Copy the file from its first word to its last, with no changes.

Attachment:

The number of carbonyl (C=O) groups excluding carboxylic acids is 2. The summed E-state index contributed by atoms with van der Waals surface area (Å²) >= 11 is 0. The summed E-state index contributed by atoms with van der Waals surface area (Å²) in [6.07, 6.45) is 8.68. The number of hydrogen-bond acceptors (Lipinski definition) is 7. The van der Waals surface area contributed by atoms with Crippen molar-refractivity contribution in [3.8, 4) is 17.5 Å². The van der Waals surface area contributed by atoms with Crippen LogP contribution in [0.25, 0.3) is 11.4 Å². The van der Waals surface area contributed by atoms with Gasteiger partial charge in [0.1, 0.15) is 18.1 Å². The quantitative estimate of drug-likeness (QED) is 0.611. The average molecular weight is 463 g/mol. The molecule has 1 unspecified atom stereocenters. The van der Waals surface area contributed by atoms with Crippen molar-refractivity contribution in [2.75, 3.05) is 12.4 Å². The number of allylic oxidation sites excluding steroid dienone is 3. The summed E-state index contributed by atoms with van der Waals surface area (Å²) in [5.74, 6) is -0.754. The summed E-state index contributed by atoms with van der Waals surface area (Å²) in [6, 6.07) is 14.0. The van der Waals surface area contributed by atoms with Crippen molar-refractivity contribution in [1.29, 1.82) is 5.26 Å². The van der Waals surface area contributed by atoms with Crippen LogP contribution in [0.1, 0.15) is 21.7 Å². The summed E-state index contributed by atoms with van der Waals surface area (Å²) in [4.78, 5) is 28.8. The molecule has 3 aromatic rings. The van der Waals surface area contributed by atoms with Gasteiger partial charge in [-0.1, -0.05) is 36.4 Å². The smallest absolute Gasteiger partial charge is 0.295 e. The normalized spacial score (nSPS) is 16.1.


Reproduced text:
The number of carbonyl (C=O) groups excluding carboxylic acids is 2. The summed E-state index contributed by atoms with van der Waals surface area (Å²) >= 11 is 0. The summed E-state index contributed by atoms with van der Waals surface area (Å²) in [6.07, 6.45) is 8.68. The number of hydrogen-bond acceptors (Lipinski definition) is 7. The van der Waals surface area contributed by atoms with Crippen molar-refractivity contribution in [3.8, 4) is 17.5 Å². The van der Waals surface area contributed by atoms with Crippen LogP contribution in [0.25, 0.3) is 11.4 Å². The van der Waals surface area contributed by atoms with Gasteiger partial charge in [0.1, 0.15) is 18.1 Å². The quantitative estimate of drug-likeness (QED) is 0.611. The average molecular weight is 463 g/mol. The molecule has 1 unspecified atom stereocenters. The van der Waals surface area contributed by atoms with Crippen molar-refractivity contribution in [2.75, 3.05) is 12.4 Å². The number of allylic oxidation sites excluding steroid dienone is 3. The summed E-state index contributed by atoms with van der Waals surface area (Å²) in [5.74, 6) is -0.754. The summed E-state index contributed by atoms with van der Waals surface area (Å²) in [6, 6.07) is 14.0. The van der Waals surface area contributed by atoms with Crippen molar-refractivity contribution in [1.29, 1.82) is 5.26 Å². The van der Waals surface area contributed by atoms with Crippen LogP contribution in [0.1, 0.15) is 21.7 Å². The summed E-state index contributed by atoms with van der Waals surface area (Å²) in [4.78, 5) is 28.8. The molecule has 3 aromatic rings. The van der Waals surface area contributed by atoms with Gasteiger partial charge in [-0.1, -0.05) is 36.4 Å². The smallest absolute Gasteiger partial charge is 0.295 e. The normalized spacial score (nSPS) is 16.1.